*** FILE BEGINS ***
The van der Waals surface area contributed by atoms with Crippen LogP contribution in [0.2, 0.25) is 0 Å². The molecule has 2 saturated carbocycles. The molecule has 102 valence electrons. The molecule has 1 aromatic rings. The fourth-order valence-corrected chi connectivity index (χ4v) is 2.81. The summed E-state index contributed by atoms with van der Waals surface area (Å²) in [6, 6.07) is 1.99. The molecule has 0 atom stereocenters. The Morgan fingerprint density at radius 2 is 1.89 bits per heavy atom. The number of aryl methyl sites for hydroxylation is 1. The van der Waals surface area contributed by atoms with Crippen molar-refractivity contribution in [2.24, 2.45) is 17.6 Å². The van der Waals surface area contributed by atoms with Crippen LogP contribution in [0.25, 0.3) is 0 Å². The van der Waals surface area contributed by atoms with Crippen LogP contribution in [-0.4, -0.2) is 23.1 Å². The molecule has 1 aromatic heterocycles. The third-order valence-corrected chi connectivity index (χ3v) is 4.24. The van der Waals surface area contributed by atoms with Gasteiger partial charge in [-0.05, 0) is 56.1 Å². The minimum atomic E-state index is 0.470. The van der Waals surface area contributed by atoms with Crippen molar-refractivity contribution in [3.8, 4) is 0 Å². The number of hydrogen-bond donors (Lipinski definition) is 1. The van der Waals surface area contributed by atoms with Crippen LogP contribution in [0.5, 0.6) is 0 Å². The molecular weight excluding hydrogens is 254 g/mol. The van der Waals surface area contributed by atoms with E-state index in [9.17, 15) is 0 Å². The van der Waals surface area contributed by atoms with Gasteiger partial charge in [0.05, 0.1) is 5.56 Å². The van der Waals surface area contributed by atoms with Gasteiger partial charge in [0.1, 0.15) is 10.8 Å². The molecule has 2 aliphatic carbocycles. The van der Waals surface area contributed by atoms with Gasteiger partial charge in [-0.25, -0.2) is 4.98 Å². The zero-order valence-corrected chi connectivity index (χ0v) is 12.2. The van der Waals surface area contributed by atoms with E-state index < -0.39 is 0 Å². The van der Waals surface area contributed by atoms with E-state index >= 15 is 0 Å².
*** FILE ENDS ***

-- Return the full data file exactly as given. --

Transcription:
The van der Waals surface area contributed by atoms with Crippen LogP contribution in [0.2, 0.25) is 0 Å². The molecule has 2 saturated carbocycles. The molecule has 102 valence electrons. The molecule has 1 aromatic rings. The fourth-order valence-corrected chi connectivity index (χ4v) is 2.81. The summed E-state index contributed by atoms with van der Waals surface area (Å²) in [6, 6.07) is 1.99. The molecule has 0 atom stereocenters. The Morgan fingerprint density at radius 2 is 1.89 bits per heavy atom. The number of aryl methyl sites for hydroxylation is 1. The van der Waals surface area contributed by atoms with Crippen molar-refractivity contribution in [2.24, 2.45) is 17.6 Å². The van der Waals surface area contributed by atoms with Crippen LogP contribution in [0.25, 0.3) is 0 Å². The van der Waals surface area contributed by atoms with Crippen LogP contribution in [-0.4, -0.2) is 23.1 Å². The molecule has 1 aromatic heterocycles. The third-order valence-corrected chi connectivity index (χ3v) is 4.24. The van der Waals surface area contributed by atoms with Gasteiger partial charge in [-0.05, 0) is 56.1 Å². The minimum atomic E-state index is 0.470. The van der Waals surface area contributed by atoms with Crippen molar-refractivity contribution in [3.8, 4) is 0 Å². The number of hydrogen-bond donors (Lipinski definition) is 1. The van der Waals surface area contributed by atoms with Crippen LogP contribution in [0.5, 0.6) is 0 Å². The molecular weight excluding hydrogens is 254 g/mol. The van der Waals surface area contributed by atoms with E-state index in [9.17, 15) is 0 Å². The van der Waals surface area contributed by atoms with Gasteiger partial charge in [0.05, 0.1) is 5.56 Å². The van der Waals surface area contributed by atoms with Gasteiger partial charge in [0.1, 0.15) is 10.8 Å². The molecule has 2 aliphatic carbocycles. The van der Waals surface area contributed by atoms with Gasteiger partial charge in [-0.25, -0.2) is 4.98 Å². The zero-order valence-corrected chi connectivity index (χ0v) is 12.2. The van der Waals surface area contributed by atoms with E-state index < -0.39 is 0 Å². The van der Waals surface area contributed by atoms with E-state index >= 15 is 0 Å².